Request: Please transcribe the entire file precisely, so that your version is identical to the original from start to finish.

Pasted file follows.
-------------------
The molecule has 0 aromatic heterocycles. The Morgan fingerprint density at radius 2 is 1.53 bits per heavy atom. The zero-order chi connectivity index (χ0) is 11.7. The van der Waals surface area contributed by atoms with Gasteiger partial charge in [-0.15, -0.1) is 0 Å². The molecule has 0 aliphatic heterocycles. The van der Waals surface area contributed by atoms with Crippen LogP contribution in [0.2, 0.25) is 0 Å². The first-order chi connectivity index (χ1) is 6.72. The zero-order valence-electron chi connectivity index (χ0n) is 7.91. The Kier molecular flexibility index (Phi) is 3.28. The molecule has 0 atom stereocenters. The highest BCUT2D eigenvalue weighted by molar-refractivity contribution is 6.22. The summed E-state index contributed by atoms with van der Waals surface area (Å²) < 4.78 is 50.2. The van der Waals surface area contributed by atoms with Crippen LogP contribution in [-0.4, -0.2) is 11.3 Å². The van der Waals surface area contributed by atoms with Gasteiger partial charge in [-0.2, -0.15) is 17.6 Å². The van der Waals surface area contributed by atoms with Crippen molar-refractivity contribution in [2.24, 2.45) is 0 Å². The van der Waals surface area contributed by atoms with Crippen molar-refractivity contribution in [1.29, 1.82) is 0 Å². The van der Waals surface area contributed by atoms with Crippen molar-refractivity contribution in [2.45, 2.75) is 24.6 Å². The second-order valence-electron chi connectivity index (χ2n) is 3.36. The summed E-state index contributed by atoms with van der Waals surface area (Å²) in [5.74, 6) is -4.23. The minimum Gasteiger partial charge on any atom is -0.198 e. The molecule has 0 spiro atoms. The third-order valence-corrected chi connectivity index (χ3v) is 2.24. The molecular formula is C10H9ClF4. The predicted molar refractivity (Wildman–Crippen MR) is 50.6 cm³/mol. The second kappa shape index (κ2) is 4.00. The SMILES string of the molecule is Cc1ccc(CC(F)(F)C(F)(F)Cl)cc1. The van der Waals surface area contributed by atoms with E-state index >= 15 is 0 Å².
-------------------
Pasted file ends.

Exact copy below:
The molecule has 0 aromatic heterocycles. The Morgan fingerprint density at radius 2 is 1.53 bits per heavy atom. The zero-order chi connectivity index (χ0) is 11.7. The van der Waals surface area contributed by atoms with Gasteiger partial charge in [-0.15, -0.1) is 0 Å². The molecule has 0 aliphatic heterocycles. The van der Waals surface area contributed by atoms with Crippen LogP contribution in [0.2, 0.25) is 0 Å². The first-order chi connectivity index (χ1) is 6.72. The zero-order valence-electron chi connectivity index (χ0n) is 7.91. The Kier molecular flexibility index (Phi) is 3.28. The molecule has 0 atom stereocenters. The highest BCUT2D eigenvalue weighted by molar-refractivity contribution is 6.22. The summed E-state index contributed by atoms with van der Waals surface area (Å²) < 4.78 is 50.2. The van der Waals surface area contributed by atoms with Crippen LogP contribution in [-0.4, -0.2) is 11.3 Å². The van der Waals surface area contributed by atoms with Gasteiger partial charge in [-0.2, -0.15) is 17.6 Å². The van der Waals surface area contributed by atoms with Crippen molar-refractivity contribution in [2.24, 2.45) is 0 Å². The van der Waals surface area contributed by atoms with Crippen molar-refractivity contribution in [1.29, 1.82) is 0 Å². The van der Waals surface area contributed by atoms with Crippen molar-refractivity contribution in [2.45, 2.75) is 24.6 Å². The second-order valence-electron chi connectivity index (χ2n) is 3.36. The summed E-state index contributed by atoms with van der Waals surface area (Å²) in [5.74, 6) is -4.23. The minimum Gasteiger partial charge on any atom is -0.198 e. The molecule has 0 spiro atoms. The third-order valence-corrected chi connectivity index (χ3v) is 2.24. The molecular formula is C10H9ClF4. The predicted molar refractivity (Wildman–Crippen MR) is 50.6 cm³/mol. The second kappa shape index (κ2) is 4.00. The SMILES string of the molecule is Cc1ccc(CC(F)(F)C(F)(F)Cl)cc1. The van der Waals surface area contributed by atoms with E-state index >= 15 is 0 Å².